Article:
Saturday, 16 May 2015

Sargent at the National Portrait Gallery

I went back to see the Sargent exhibition at the National Portrait Gallery on Friday evening to find it pleasantly busy but not overly so. I saw the exhibition of his portraits of friends and artists when it opened so it was nice to go back again and relive some of those paintings. This time I was in a slighty more lyrical mood and wanted to know more about the sitters. Most of which I just made up as I wandered round.

The poster boy is, of course, Dr Pozzi, relaxin at home in his full length scarlet dressing gown. The nadsome man saying, 'Who? me?' with his lace ruffles and carefully combed hair and beard and his hands placed just *so*. His dressing gown is so much redder than in this picture, it leaches the blood out of you to enhance his vitality. I also like the one slipper we see under the dressing gown. O yes, doctor, you know who you are.

Another painting full of back-story is 'La Carmencita', a portrait of a Spanish dancer. Full-sized and hung above head height, her eyes look down on you and you just know she is saying, 'adore me'. What is your function in life other than to adore me? She's noted in the guidebook as being a demanding and restless sitter and you can tell that. She's not going to remain still for long, not in that sparkly frock. She must be thinking that there must be men out there somewhere for her to seduce rather than standing for this portrait and they won't be able to help themselves. I've no doubt she was an expert at slapping too! Adore me, she demands. And I do!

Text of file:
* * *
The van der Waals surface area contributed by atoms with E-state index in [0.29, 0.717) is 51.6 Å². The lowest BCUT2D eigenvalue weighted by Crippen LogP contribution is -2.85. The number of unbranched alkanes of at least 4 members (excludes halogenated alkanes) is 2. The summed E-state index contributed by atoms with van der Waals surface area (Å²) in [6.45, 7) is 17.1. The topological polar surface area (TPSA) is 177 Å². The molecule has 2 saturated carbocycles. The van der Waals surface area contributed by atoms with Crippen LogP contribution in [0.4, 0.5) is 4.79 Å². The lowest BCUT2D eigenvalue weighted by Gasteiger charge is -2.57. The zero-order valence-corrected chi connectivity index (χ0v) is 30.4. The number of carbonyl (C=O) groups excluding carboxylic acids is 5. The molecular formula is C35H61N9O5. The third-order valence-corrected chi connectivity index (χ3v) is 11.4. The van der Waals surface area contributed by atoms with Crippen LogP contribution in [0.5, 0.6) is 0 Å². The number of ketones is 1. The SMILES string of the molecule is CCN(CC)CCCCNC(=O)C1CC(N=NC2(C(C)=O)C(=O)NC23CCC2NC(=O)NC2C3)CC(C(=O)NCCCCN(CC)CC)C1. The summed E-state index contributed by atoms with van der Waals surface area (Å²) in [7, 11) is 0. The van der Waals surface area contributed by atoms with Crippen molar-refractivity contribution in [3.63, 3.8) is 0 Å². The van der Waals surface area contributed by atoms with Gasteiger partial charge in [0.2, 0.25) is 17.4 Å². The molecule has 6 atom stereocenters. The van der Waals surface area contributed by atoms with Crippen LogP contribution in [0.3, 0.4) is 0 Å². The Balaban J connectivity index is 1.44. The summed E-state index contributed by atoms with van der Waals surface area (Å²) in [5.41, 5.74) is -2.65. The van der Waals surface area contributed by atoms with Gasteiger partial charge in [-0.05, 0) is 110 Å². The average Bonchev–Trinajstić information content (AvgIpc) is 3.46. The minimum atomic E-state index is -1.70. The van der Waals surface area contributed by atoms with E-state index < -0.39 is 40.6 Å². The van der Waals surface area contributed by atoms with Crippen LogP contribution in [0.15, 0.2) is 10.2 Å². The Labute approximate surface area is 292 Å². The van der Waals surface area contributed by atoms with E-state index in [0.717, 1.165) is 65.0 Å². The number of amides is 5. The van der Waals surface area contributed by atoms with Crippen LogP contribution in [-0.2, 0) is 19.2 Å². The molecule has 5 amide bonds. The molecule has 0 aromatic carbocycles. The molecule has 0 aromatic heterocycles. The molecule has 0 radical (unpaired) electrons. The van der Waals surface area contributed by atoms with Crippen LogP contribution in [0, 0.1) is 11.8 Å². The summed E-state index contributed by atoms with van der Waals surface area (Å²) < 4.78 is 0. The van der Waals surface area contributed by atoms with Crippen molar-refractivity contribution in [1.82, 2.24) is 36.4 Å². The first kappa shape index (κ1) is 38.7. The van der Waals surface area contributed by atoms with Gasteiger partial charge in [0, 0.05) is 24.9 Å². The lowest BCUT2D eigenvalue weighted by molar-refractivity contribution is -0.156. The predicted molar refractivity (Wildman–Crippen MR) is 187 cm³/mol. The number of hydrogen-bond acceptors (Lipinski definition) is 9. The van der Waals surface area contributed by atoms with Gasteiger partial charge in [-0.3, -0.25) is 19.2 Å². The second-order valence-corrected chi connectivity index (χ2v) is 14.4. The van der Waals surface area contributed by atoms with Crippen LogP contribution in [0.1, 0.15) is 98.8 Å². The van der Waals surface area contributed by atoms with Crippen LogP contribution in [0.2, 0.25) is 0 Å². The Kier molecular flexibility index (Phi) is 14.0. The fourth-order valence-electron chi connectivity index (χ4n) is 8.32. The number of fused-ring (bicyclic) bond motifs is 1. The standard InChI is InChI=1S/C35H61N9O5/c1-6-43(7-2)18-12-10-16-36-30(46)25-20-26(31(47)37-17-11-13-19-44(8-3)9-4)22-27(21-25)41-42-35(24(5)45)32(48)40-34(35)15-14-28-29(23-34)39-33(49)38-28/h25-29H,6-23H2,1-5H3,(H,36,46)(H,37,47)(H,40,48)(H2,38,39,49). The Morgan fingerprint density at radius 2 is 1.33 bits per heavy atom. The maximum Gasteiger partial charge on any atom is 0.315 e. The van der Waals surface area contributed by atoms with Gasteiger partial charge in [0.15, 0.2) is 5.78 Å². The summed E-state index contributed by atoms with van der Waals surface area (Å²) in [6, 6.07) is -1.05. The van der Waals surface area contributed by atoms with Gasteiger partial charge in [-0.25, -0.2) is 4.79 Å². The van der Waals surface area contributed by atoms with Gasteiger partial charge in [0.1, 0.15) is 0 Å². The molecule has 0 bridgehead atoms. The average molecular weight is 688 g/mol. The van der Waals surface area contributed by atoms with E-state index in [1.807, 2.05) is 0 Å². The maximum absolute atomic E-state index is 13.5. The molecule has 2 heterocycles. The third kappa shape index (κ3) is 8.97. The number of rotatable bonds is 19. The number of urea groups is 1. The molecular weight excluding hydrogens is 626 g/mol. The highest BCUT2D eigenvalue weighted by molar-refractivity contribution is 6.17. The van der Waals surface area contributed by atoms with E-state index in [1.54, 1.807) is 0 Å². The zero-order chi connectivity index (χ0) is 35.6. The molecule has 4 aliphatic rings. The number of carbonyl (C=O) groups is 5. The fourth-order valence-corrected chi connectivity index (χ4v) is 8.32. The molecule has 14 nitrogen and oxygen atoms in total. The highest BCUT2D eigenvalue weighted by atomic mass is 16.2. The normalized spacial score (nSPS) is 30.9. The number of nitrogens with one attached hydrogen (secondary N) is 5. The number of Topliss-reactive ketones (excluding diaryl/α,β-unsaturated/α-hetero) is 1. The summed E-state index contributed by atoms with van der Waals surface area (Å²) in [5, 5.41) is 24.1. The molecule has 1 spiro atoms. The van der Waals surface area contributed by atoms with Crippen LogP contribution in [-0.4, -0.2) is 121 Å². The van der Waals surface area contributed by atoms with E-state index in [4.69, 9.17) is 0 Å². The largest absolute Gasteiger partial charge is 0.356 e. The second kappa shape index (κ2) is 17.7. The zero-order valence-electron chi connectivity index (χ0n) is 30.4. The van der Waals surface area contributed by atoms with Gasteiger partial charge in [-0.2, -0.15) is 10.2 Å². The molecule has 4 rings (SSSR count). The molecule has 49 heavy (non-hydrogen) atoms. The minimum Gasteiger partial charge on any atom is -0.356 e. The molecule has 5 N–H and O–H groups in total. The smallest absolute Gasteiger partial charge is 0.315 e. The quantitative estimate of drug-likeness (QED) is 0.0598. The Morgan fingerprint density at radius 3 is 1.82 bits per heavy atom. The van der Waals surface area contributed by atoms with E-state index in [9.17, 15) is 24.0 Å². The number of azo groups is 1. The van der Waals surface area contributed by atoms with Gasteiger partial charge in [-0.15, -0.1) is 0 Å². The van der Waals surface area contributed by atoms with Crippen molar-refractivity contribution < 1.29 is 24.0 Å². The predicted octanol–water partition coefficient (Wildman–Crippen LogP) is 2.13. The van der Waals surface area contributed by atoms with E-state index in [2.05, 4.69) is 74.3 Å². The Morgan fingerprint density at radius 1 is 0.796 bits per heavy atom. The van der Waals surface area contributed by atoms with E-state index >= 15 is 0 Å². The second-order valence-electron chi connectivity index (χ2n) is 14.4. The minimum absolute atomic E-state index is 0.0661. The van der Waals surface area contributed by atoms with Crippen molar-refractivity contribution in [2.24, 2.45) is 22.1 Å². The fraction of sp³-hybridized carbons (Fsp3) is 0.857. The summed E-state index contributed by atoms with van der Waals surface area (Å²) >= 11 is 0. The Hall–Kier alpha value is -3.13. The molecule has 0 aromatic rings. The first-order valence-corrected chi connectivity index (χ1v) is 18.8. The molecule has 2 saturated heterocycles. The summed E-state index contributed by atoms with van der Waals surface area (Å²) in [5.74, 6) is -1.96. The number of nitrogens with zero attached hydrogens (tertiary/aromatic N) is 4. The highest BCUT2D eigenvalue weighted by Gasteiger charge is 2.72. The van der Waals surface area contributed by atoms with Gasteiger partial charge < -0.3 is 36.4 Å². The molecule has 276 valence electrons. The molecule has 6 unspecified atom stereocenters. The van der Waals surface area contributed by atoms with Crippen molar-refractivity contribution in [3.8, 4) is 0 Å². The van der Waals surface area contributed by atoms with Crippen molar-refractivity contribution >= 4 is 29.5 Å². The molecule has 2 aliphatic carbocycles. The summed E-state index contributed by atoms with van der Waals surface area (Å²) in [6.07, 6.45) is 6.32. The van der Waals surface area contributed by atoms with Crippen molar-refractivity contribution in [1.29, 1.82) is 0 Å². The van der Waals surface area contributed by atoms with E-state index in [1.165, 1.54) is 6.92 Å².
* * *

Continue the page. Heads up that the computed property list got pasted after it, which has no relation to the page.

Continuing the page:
Of course, the exhibition isn't just about portraits, it's also about Sargent's friends, some of whom he went on painting trips with. After a room of dark, formal portraits in the late 1800s there'sa room of light and airy paintings set outdoors and there are some lovely paintings in this room. One of my favourites is 'The Fountain, Villa Torlonia, Frascati, Italy', which is also used on the cover of the catalogue for the exhibition.

It's a marvellous painting and the lady painter's dress and coat just radiate out of the painting - I walked to the far side of the room to see if it had the same effect and it did. The woman (Jane deGlehn) carefully painting something we can't see while her husband Wilfred watches. His languid pose is perfect for this painting since they're on holiday and he's relaxing. The brush strokes are marvellous and the paint mounts up to emphasise the white on white of her coat and skirt as she paints while the garden and fountain does its stuff around her. Her satchell is at her feet and she rests on a stool beside her easel. I'd love to see what she's painting but there's no hint here. I wonder if she got crotchety when the breeze changed and the fountain sprayed across her canvas or whether she thought nature was enhancing her art? I suspect the latter.

Another painting I loved was 'Group With Parasols' which shows a group of Sargent's friends snoozing in the sun in an Alpine meadow. I'm not sure what it is about this painting that attracts me but I love the entangled limbs and careless sleepiness of the four friends. Lazy times indeed.

The exhibition is only on for another couple of weeks so, if you haven't already seen it, make your way across London to glory in these paintings.

No comments: